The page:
This breakthrough allowed her to deepen her meditation journey — along which she brings listeners with her January release Grounded. Ebert’s new record is a much-needed hour of peace in a chaotic world. Recorded at home while self-isolating and often right after meditating, the piece, which features the classic, layered Uno Lady vocals as well as field recordings mostly taken from her backyard, works as well as a guided meditation as it does an ambient background listen.
On Grounded, Ebert positions herself more as a well-read facilitator than a mindfulness expert. Expertise is instead pulled from simple books like 101 Meditation Tips or those in the Buddhist canon or local authorities. “Breathe,” for example, features Mourning [A] BLKstar singer LaToya Kent, who works as a meditation teacher. Meanwhile, cellist and practitioner Erica Snowden-Rodriguez offers an inclusive voice on “Meditacion,” which offers Spanish guidance, that is as comforting as their cello playing, even for non-Spanish speakers.
“I’m not trying to say I’m a healer or that this album is going to cure people of anything,” she says. “Music is just a really great communication tool, and there are these practices that have been around for thousands and thousands of years that you can learn from.”
The sonic elements, though more ambient and less structured than her typical pop heartbreakers, will feel more familiar than the lyrical themes to Uno Lady fans who have enjoyed 2014’s Amateur Hour and 2019’s Osmosis. These lush tracks make Ebert one of the area’s most singular artists even amongst Cleveland’s diverse pop music landscape. Grounded’s “Open Your Heart,” for example, features 69 vocal tracks layered, harmonized and manipulated with effects such as reverb (think singing into a cave) into an unrecognizable wall of sound. Only the occasional synthesizer, bell and meditation bowl flourish the 54-minute album.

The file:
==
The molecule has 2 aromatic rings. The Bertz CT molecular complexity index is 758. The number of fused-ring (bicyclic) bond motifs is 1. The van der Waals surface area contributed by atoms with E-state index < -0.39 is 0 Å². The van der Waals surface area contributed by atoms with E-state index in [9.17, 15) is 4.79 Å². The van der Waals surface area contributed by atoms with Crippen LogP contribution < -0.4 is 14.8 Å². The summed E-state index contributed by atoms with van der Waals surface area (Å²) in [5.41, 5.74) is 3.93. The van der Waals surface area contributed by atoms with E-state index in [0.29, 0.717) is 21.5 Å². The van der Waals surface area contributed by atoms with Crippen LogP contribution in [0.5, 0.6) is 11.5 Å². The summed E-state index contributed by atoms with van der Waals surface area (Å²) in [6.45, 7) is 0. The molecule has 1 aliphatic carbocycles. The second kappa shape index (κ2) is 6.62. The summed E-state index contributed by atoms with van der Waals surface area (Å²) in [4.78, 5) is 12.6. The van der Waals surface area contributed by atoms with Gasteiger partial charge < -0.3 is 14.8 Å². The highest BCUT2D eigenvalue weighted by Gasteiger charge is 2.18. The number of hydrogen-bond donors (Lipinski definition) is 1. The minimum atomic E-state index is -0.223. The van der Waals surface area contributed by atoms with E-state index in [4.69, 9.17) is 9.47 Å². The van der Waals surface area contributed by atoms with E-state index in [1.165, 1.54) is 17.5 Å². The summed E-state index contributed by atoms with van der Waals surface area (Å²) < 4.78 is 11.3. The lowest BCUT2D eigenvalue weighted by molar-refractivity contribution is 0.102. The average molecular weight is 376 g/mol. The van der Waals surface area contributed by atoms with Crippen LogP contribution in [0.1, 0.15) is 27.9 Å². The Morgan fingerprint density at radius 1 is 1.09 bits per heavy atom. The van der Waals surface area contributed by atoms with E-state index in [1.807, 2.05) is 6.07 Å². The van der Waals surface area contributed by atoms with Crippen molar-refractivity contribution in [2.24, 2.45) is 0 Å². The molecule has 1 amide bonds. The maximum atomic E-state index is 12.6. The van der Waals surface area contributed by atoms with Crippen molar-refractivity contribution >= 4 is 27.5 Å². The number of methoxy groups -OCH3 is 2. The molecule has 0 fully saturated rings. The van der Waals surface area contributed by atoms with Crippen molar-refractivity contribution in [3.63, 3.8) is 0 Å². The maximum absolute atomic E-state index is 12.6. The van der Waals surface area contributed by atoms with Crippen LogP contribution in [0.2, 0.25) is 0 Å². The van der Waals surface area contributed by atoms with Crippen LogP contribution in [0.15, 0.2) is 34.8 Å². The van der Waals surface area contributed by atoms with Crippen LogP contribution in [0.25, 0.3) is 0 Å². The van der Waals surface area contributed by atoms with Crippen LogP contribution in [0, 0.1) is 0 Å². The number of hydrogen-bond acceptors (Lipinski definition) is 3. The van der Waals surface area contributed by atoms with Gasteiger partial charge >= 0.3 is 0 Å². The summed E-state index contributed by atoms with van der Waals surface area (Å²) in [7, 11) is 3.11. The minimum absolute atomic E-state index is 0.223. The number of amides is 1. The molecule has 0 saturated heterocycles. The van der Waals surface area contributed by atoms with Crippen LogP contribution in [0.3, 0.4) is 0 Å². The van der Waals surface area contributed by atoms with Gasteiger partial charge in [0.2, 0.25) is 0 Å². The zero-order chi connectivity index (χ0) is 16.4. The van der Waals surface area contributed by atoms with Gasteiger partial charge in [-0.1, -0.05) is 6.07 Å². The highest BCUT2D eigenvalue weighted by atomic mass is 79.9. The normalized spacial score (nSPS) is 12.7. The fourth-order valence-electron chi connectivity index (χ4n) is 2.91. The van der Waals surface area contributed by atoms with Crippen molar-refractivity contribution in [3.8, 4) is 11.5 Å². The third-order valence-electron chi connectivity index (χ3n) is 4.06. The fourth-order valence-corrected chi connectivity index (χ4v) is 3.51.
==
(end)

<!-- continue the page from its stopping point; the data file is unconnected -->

“These are some of the biggest songs I’ve ever written,” she says. “It was such an exploratory process. They might have been bigger if my computer could handle it.”
The project, which was supported by Spaces Urgent Art Fund and by a public grant from Cuyahoga Arts & Culture, was also accompanied by an experimental film of the same title, which Ebert shot mostly in her backyard. The film’s animation was created with the help of illustrator Sequoia Bostick.
”I left my one full-time job a few weeks before the pandemic to promote another record and go on tour,” she says. “So, I wanted to stay true to my mission of, you know, having creativity is my core value and my purpose in life.
In making the record, Ebert realized that she was actually pretty good at meditating — even if some of her versions of the practice looked a bit different from tradition. The hypnotic flowstate she reaches while singing (which she compares to traditional chanting) and making music does much of the same things to her brain that meditation sets out to do. She hopes Grounded can be a similar bridge to mindfulness for music fans.
“[Making music] is when I am able to disconnect and process my emotions and thoughts constructively,” she says. “People think meditation is one thing, but really it can be anything that helps you disconnect from worry for a brief moment.”